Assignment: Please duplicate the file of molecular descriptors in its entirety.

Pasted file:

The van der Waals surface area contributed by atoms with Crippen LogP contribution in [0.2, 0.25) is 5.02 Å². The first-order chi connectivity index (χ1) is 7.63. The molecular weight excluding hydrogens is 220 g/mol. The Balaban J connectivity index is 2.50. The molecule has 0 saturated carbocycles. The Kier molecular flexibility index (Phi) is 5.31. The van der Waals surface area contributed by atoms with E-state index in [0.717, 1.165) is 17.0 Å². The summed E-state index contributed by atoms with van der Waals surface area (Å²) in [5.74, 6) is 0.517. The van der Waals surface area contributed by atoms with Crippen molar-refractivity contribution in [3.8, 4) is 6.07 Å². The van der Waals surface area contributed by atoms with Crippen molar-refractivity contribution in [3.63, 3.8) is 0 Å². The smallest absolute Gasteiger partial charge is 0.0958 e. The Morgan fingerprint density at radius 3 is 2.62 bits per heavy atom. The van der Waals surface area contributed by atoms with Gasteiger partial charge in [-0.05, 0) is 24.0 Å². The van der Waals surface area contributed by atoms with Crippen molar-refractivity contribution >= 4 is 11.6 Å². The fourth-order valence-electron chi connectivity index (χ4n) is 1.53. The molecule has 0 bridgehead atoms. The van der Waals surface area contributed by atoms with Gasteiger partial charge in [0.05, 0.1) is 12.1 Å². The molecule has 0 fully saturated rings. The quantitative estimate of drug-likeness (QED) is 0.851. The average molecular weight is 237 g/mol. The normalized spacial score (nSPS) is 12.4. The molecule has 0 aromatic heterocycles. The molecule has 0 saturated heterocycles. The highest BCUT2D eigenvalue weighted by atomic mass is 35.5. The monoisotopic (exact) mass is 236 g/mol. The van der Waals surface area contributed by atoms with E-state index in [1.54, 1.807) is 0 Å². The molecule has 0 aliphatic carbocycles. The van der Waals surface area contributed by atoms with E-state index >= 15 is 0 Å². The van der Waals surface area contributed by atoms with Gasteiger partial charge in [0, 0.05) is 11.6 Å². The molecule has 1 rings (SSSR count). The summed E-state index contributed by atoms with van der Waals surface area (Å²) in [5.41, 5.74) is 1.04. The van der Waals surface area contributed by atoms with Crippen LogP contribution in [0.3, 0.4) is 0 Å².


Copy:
The van der Waals surface area contributed by atoms with Crippen LogP contribution in [0.2, 0.25) is 5.02 Å². The first-order chi connectivity index (χ1) is 7.63. The molecular weight excluding hydrogens is 220 g/mol. The Balaban J connectivity index is 2.50. The molecule has 0 saturated carbocycles. The Kier molecular flexibility index (Phi) is 5.31. The van der Waals surface area contributed by atoms with E-state index in [0.717, 1.165) is 17.0 Å². The summed E-state index contributed by atoms with van der Waals surface area (Å²) in [5.74, 6) is 0.517. The van der Waals surface area contributed by atoms with Crippen molar-refractivity contribution in [3.8, 4) is 6.07 Å². The van der Waals surface area contributed by atoms with Crippen molar-refractivity contribution in [3.63, 3.8) is 0 Å². The smallest absolute Gasteiger partial charge is 0.0958 e. The Morgan fingerprint density at radius 3 is 2.62 bits per heavy atom. The van der Waals surface area contributed by atoms with Gasteiger partial charge in [-0.05, 0) is 24.0 Å². The van der Waals surface area contributed by atoms with Crippen molar-refractivity contribution >= 4 is 11.6 Å². The fourth-order valence-electron chi connectivity index (χ4n) is 1.53. The molecule has 0 bridgehead atoms. The van der Waals surface area contributed by atoms with Gasteiger partial charge in [0.05, 0.1) is 12.1 Å². The molecule has 0 fully saturated rings. The quantitative estimate of drug-likeness (QED) is 0.851. The average molecular weight is 237 g/mol. The normalized spacial score (nSPS) is 12.4. The molecule has 0 aromatic heterocycles. The molecule has 0 saturated heterocycles. The highest BCUT2D eigenvalue weighted by atomic mass is 35.5. The monoisotopic (exact) mass is 236 g/mol. The van der Waals surface area contributed by atoms with E-state index in [1.54, 1.807) is 0 Å². The molecule has 0 aliphatic carbocycles. The van der Waals surface area contributed by atoms with E-state index >= 15 is 0 Å². The van der Waals surface area contributed by atoms with Gasteiger partial charge in [0, 0.05) is 11.6 Å². The molecule has 1 rings (SSSR count). The summed E-state index contributed by atoms with van der Waals surface area (Å²) in [5.41, 5.74) is 1.04. The van der Waals surface area contributed by atoms with Crippen LogP contribution in [0.3, 0.4) is 0 Å².